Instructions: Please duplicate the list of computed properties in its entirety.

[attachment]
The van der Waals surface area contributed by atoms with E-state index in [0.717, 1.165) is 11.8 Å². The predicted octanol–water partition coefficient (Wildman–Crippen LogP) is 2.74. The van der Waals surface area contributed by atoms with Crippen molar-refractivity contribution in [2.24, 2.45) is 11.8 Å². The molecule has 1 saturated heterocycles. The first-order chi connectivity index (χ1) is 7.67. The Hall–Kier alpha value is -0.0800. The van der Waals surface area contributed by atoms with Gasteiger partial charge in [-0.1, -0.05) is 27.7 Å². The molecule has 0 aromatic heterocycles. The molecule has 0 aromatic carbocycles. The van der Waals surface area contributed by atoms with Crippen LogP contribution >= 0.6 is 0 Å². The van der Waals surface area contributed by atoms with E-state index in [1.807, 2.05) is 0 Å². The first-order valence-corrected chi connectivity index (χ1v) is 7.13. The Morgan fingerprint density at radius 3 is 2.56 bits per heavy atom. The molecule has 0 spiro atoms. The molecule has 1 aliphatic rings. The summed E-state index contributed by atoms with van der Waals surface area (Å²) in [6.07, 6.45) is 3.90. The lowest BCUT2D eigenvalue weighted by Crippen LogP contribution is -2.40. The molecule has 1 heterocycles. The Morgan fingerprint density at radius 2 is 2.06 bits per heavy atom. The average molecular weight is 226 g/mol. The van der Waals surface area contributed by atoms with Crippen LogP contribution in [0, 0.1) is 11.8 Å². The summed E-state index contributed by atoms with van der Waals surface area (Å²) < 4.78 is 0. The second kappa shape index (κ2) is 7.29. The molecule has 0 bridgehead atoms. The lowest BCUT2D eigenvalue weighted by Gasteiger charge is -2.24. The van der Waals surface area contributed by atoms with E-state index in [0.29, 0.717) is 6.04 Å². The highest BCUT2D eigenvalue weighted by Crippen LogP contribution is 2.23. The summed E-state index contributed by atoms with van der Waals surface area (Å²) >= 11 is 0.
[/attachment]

The van der Waals surface area contributed by atoms with E-state index in [0.717, 1.165) is 11.8 Å². The predicted octanol–water partition coefficient (Wildman–Crippen LogP) is 2.74. The van der Waals surface area contributed by atoms with Crippen molar-refractivity contribution in [2.24, 2.45) is 11.8 Å². The molecule has 1 saturated heterocycles. The first-order chi connectivity index (χ1) is 7.67. The Hall–Kier alpha value is -0.0800. The van der Waals surface area contributed by atoms with Gasteiger partial charge in [-0.1, -0.05) is 27.7 Å². The molecule has 0 aromatic heterocycles. The molecule has 0 aromatic carbocycles. The van der Waals surface area contributed by atoms with Crippen LogP contribution >= 0.6 is 0 Å². The van der Waals surface area contributed by atoms with E-state index in [1.807, 2.05) is 0 Å². The first-order valence-corrected chi connectivity index (χ1v) is 7.13. The Morgan fingerprint density at radius 3 is 2.56 bits per heavy atom. The molecule has 0 spiro atoms. The molecule has 1 aliphatic rings. The summed E-state index contributed by atoms with van der Waals surface area (Å²) in [6.07, 6.45) is 3.90. The lowest BCUT2D eigenvalue weighted by Crippen LogP contribution is -2.40. The molecule has 1 heterocycles. The Morgan fingerprint density at radius 2 is 2.06 bits per heavy atom. The average molecular weight is 226 g/mol. The van der Waals surface area contributed by atoms with Crippen LogP contribution in [0, 0.1) is 11.8 Å². The summed E-state index contributed by atoms with van der Waals surface area (Å²) < 4.78 is 0. The second kappa shape index (κ2) is 7.29. The molecule has 0 bridgehead atoms. The lowest BCUT2D eigenvalue weighted by Gasteiger charge is -2.24. The van der Waals surface area contributed by atoms with E-state index in [0.29, 0.717) is 6.04 Å². The highest BCUT2D eigenvalue weighted by Crippen LogP contribution is 2.23. The summed E-state index contributed by atoms with van der Waals surface area (Å²) >= 11 is 0.